Pressure is mounting on US regulatory agencies to push through the so-called Volcker rule prohibition of prop trading as opposition continues unabated from industry.
Last week, 22 Democratic senators signed a letter co-authored by Jeff Merkley (Oregon) and Carl Levin (Michigan), calling on the Securities Exchange Commission (SEC), the Commodity Futures Trading Commission, the Federal Reserve System and other regulators to quickly implement a strong Volcker without any loopholes.
“Conflict-ridden, high-risk trading activities played a central role in big banks’ accumulation of the failed toxic assets that … led to trillions of dollars of taxpayer-backed bailouts of the largest financial firms,” read the letter addressed to watchdog chiefs including Feb chairman Ben Bernanke and SEC chair Mary Shapiro.
The senators are concerned industry pressure is watering down the rule intended to prevent deposit-taking institutions from making speculative bets with retail client money.
For one, Merkley and Levin are keen the rule draws a clear distinction between speculative trading activities at traditional banks and other activities necessary for the banking system by “using objective data and observable markets”.
“The rule should be finalised this summer. The banks that will be directly impacted by the Volcker rule have already had nearly two years to realign their business to comply with the broad contours of the rule, and many have already taken steps to do so,” wrote the senators. “Please implement a clear, strong, and effective Volcker rule without delay.”
But industry pundits believe there is little chance of the agencies moving forward quickly on Volcker. The prop-trading ban is one of more than 200 reforms under the Dodd-Frank Wall Street Reform and Consumer Protection Act. According to law firm Davis Polk, as of today, 221 Dodd-Frank rulemaking requirement deadlines have passed – just over half (55.5%) the 398 total rule-making requirements, and 78.9% of the 280 rule-making requirements which have specified deadlines. But 148 (67%) of these deadlines have been missed and only a third (73) have been met with finalised rules.
Fire from all sides
And the 300-page Volcker rule’s implementation is one of the more contentious in Dodd-Frank, drawing fire from not just those banks directly under fire but a diverse range of industry players – from international governments worried about Volcker’s potential affect on sovereign bond liquidity, to mutual fund interest groups concerned about unintended consequences for funds and their advisers.
In a letter to federal agencies earlier this year, Paul Schott Stevens, president and CEO of buy-side lobby group the Investment Company Institute (ICI), warned regulators Volcker could do “serious harm to US financial markets”, including registered funds.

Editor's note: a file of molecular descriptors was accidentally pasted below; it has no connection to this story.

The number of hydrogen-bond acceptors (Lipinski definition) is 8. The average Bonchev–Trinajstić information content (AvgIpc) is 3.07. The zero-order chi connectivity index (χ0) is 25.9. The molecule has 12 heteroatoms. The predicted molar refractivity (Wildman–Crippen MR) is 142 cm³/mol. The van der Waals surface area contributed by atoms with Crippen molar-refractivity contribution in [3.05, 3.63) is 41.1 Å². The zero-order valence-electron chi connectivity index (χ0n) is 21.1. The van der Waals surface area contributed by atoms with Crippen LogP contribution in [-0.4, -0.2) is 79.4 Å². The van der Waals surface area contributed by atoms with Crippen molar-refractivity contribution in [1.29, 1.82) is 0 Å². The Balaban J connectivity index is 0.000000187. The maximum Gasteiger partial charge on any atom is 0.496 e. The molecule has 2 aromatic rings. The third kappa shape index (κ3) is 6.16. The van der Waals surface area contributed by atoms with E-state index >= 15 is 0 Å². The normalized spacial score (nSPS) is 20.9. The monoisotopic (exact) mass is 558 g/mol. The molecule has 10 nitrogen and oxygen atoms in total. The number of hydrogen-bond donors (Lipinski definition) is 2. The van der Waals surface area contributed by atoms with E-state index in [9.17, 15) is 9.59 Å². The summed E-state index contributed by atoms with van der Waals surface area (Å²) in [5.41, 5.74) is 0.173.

“The proposal would impede the organisation, sponsorship and normal activities of registered mutual funds,” said Schott Stevens, whose organisation is the national association for US investment companies, including mutual funds, closed-end funds, exchange-traded funds (ETFs), and unit investment trusts. “For example, by applying the Volcker rule’s hedge fund restrictions to many registered funds, contrary to Congressional intent.”
The ICI believes the rule needs to be revised to explicitly exclude all registered funds and ensure banking entities can continue to serve as authorised participants in funds such as ETFs.
The ICI warns that the proposal could also limit investment opportunities for registered funds and their shareholders.
“The narrow exemption in the proposed rule for trading outside of the United States could significantly limit US registered funds’ access to non-US counterparties,” said Schott Stevens. “To avoid this, any final rule should adhere closely to the approach taken under the SEC’s ‘Regulation S’, a regulation governing whether a securities offering takes place outside the United States.”
Schott Stevens warns that Volcker as it currently stands could deter banks from sponsoring asset-backed commercial papers (ABCP) and tender option bond (TOB) programs – activities Congress never meant to restrict.
“Any final rules should exempt ABCP and TOB programmes,” said Schott Stevens.
The Federal Reserve Board said last month banks would have two full years to conform to Volcker. Unless the board further extends the conformance period, deposit-taking institutions will have until 21 July, 2014. Previously, some banks were concerned they would need to begin compliance of the yet to be fully understood rules by the beginning of the enforcement period, 21 July, 2012.
The announcement was seen by many in the industry as a signal regulatory agencies were unlikely to produce a final rule by 21 July and would reassess their current rule proposals, which were heavily criticised when published earlier this year.